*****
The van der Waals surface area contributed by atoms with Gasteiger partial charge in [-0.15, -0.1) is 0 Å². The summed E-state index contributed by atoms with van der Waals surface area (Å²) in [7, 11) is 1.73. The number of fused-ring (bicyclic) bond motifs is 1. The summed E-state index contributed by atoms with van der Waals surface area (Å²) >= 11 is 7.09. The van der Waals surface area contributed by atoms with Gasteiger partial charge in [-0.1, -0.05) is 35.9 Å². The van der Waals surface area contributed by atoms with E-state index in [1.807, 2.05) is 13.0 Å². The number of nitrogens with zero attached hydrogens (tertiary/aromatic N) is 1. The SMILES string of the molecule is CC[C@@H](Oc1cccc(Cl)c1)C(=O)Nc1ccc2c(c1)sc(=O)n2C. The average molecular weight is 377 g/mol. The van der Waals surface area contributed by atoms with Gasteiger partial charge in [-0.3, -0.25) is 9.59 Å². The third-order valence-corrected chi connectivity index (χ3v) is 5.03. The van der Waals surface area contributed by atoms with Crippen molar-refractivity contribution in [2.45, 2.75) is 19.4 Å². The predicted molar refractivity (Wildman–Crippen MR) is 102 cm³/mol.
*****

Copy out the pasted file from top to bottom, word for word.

The van der Waals surface area contributed by atoms with Gasteiger partial charge in [-0.15, -0.1) is 0 Å². The summed E-state index contributed by atoms with van der Waals surface area (Å²) in [7, 11) is 1.73. The number of fused-ring (bicyclic) bond motifs is 1. The summed E-state index contributed by atoms with van der Waals surface area (Å²) >= 11 is 7.09. The van der Waals surface area contributed by atoms with Gasteiger partial charge in [-0.1, -0.05) is 35.9 Å². The van der Waals surface area contributed by atoms with E-state index in [1.807, 2.05) is 13.0 Å². The number of nitrogens with zero attached hydrogens (tertiary/aromatic N) is 1. The SMILES string of the molecule is CC[C@@H](Oc1cccc(Cl)c1)C(=O)Nc1ccc2c(c1)sc(=O)n2C. The average molecular weight is 377 g/mol. The van der Waals surface area contributed by atoms with Gasteiger partial charge in [-0.3, -0.25) is 9.59 Å². The third-order valence-corrected chi connectivity index (χ3v) is 5.03. The van der Waals surface area contributed by atoms with Crippen molar-refractivity contribution in [2.45, 2.75) is 19.4 Å². The predicted molar refractivity (Wildman–Crippen MR) is 102 cm³/mol.